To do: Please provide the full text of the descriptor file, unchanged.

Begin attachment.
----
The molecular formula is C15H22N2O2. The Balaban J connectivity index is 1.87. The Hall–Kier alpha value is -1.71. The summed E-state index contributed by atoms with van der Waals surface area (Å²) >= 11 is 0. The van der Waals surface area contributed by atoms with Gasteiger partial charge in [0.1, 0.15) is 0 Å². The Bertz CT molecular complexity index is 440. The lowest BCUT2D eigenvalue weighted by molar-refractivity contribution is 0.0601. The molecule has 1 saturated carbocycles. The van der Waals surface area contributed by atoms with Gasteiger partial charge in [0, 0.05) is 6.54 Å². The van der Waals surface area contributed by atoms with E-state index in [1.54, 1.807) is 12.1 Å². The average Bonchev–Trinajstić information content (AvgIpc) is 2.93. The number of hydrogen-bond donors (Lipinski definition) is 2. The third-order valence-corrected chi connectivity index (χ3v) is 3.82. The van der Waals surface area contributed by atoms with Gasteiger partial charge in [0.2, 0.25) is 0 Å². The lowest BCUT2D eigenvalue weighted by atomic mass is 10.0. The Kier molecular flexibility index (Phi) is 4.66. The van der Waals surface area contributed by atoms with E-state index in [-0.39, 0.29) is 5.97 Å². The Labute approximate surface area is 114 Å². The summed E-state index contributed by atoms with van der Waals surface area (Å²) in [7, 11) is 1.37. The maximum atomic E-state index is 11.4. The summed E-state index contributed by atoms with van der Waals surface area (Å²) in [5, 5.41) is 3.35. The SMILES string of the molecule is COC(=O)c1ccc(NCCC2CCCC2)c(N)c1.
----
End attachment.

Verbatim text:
The molecular formula is C15H22N2O2. The Balaban J connectivity index is 1.87. The Hall–Kier alpha value is -1.71. The summed E-state index contributed by atoms with van der Waals surface area (Å²) >= 11 is 0. The van der Waals surface area contributed by atoms with Gasteiger partial charge in [0.1, 0.15) is 0 Å². The Bertz CT molecular complexity index is 440. The lowest BCUT2D eigenvalue weighted by molar-refractivity contribution is 0.0601. The molecule has 1 saturated carbocycles. The van der Waals surface area contributed by atoms with Gasteiger partial charge in [0, 0.05) is 6.54 Å². The van der Waals surface area contributed by atoms with E-state index in [1.54, 1.807) is 12.1 Å². The average Bonchev–Trinajstić information content (AvgIpc) is 2.93. The number of hydrogen-bond donors (Lipinski definition) is 2. The third-order valence-corrected chi connectivity index (χ3v) is 3.82. The van der Waals surface area contributed by atoms with Gasteiger partial charge in [0.2, 0.25) is 0 Å². The lowest BCUT2D eigenvalue weighted by atomic mass is 10.0. The Kier molecular flexibility index (Phi) is 4.66. The van der Waals surface area contributed by atoms with E-state index in [-0.39, 0.29) is 5.97 Å². The Labute approximate surface area is 114 Å². The summed E-state index contributed by atoms with van der Waals surface area (Å²) in [7, 11) is 1.37. The maximum atomic E-state index is 11.4. The summed E-state index contributed by atoms with van der Waals surface area (Å²) in [5, 5.41) is 3.35. The SMILES string of the molecule is COC(=O)c1ccc(NCCC2CCCC2)c(N)c1.